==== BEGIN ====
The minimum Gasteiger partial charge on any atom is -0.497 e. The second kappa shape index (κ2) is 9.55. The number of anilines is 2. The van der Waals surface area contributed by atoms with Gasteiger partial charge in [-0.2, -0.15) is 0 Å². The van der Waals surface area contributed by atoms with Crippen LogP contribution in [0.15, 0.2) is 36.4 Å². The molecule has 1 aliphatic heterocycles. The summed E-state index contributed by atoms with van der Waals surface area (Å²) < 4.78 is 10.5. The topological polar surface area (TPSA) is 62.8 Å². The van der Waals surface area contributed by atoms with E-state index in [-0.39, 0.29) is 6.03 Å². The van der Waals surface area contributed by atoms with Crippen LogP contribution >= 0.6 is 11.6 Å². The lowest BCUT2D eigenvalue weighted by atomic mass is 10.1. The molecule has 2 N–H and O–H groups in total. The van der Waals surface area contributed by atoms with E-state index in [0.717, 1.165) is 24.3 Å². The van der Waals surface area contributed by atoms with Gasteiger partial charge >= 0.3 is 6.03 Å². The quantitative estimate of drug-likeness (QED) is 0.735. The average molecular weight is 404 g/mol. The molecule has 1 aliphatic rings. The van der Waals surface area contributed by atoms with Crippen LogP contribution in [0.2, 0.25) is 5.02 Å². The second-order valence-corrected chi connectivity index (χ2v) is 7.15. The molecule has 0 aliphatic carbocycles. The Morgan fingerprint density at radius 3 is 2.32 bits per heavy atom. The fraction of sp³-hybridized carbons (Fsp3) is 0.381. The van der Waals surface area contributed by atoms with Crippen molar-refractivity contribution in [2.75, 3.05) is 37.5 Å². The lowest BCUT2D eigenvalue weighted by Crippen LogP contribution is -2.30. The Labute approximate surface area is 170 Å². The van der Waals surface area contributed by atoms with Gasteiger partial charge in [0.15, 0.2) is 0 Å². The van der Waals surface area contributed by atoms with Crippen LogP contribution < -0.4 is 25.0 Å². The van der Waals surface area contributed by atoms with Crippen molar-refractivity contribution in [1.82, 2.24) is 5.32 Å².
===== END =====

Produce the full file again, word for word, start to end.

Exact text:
The minimum Gasteiger partial charge on any atom is -0.497 e. The second kappa shape index (κ2) is 9.55. The number of anilines is 2. The van der Waals surface area contributed by atoms with Gasteiger partial charge in [-0.2, -0.15) is 0 Å². The van der Waals surface area contributed by atoms with Crippen LogP contribution in [0.15, 0.2) is 36.4 Å². The molecule has 1 aliphatic heterocycles. The summed E-state index contributed by atoms with van der Waals surface area (Å²) < 4.78 is 10.5. The topological polar surface area (TPSA) is 62.8 Å². The van der Waals surface area contributed by atoms with E-state index in [-0.39, 0.29) is 6.03 Å². The van der Waals surface area contributed by atoms with Crippen LogP contribution >= 0.6 is 11.6 Å². The lowest BCUT2D eigenvalue weighted by atomic mass is 10.1. The molecule has 2 N–H and O–H groups in total. The van der Waals surface area contributed by atoms with E-state index in [0.717, 1.165) is 24.3 Å². The van der Waals surface area contributed by atoms with Gasteiger partial charge >= 0.3 is 6.03 Å². The quantitative estimate of drug-likeness (QED) is 0.735. The average molecular weight is 404 g/mol. The molecule has 1 aliphatic rings. The van der Waals surface area contributed by atoms with Crippen LogP contribution in [0.2, 0.25) is 5.02 Å². The second-order valence-corrected chi connectivity index (χ2v) is 7.15. The molecule has 0 aliphatic carbocycles. The Morgan fingerprint density at radius 3 is 2.32 bits per heavy atom. The fraction of sp³-hybridized carbons (Fsp3) is 0.381. The van der Waals surface area contributed by atoms with Crippen molar-refractivity contribution in [2.75, 3.05) is 37.5 Å². The lowest BCUT2D eigenvalue weighted by Crippen LogP contribution is -2.30. The Labute approximate surface area is 170 Å². The van der Waals surface area contributed by atoms with Gasteiger partial charge in [0.15, 0.2) is 0 Å². The van der Waals surface area contributed by atoms with Crippen LogP contribution < -0.4 is 25.0 Å². The van der Waals surface area contributed by atoms with Crippen molar-refractivity contribution in [1.82, 2.24) is 5.32 Å².